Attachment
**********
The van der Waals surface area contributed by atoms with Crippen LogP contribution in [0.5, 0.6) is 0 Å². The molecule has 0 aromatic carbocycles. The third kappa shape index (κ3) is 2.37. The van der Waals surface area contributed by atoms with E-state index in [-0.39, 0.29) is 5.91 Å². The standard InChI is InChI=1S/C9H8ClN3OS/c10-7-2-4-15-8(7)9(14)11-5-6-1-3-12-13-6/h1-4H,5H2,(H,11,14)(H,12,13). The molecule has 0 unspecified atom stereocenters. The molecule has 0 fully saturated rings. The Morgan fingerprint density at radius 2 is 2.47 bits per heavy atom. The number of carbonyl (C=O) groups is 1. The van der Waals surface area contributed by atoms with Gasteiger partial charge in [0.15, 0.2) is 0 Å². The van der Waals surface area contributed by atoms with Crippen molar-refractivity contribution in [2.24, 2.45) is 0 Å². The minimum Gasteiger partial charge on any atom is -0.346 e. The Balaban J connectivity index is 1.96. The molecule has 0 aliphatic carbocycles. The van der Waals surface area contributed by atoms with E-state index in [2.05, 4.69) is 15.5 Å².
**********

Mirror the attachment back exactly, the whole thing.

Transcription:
The van der Waals surface area contributed by atoms with Crippen LogP contribution in [0.5, 0.6) is 0 Å². The molecule has 0 aromatic carbocycles. The third kappa shape index (κ3) is 2.37. The van der Waals surface area contributed by atoms with E-state index in [-0.39, 0.29) is 5.91 Å². The standard InChI is InChI=1S/C9H8ClN3OS/c10-7-2-4-15-8(7)9(14)11-5-6-1-3-12-13-6/h1-4H,5H2,(H,11,14)(H,12,13). The molecule has 0 unspecified atom stereocenters. The molecule has 0 fully saturated rings. The Morgan fingerprint density at radius 2 is 2.47 bits per heavy atom. The number of carbonyl (C=O) groups is 1. The van der Waals surface area contributed by atoms with Gasteiger partial charge in [0.15, 0.2) is 0 Å². The van der Waals surface area contributed by atoms with Crippen molar-refractivity contribution in [2.24, 2.45) is 0 Å². The minimum Gasteiger partial charge on any atom is -0.346 e. The Balaban J connectivity index is 1.96. The molecule has 0 aliphatic carbocycles. The van der Waals surface area contributed by atoms with E-state index in [2.05, 4.69) is 15.5 Å².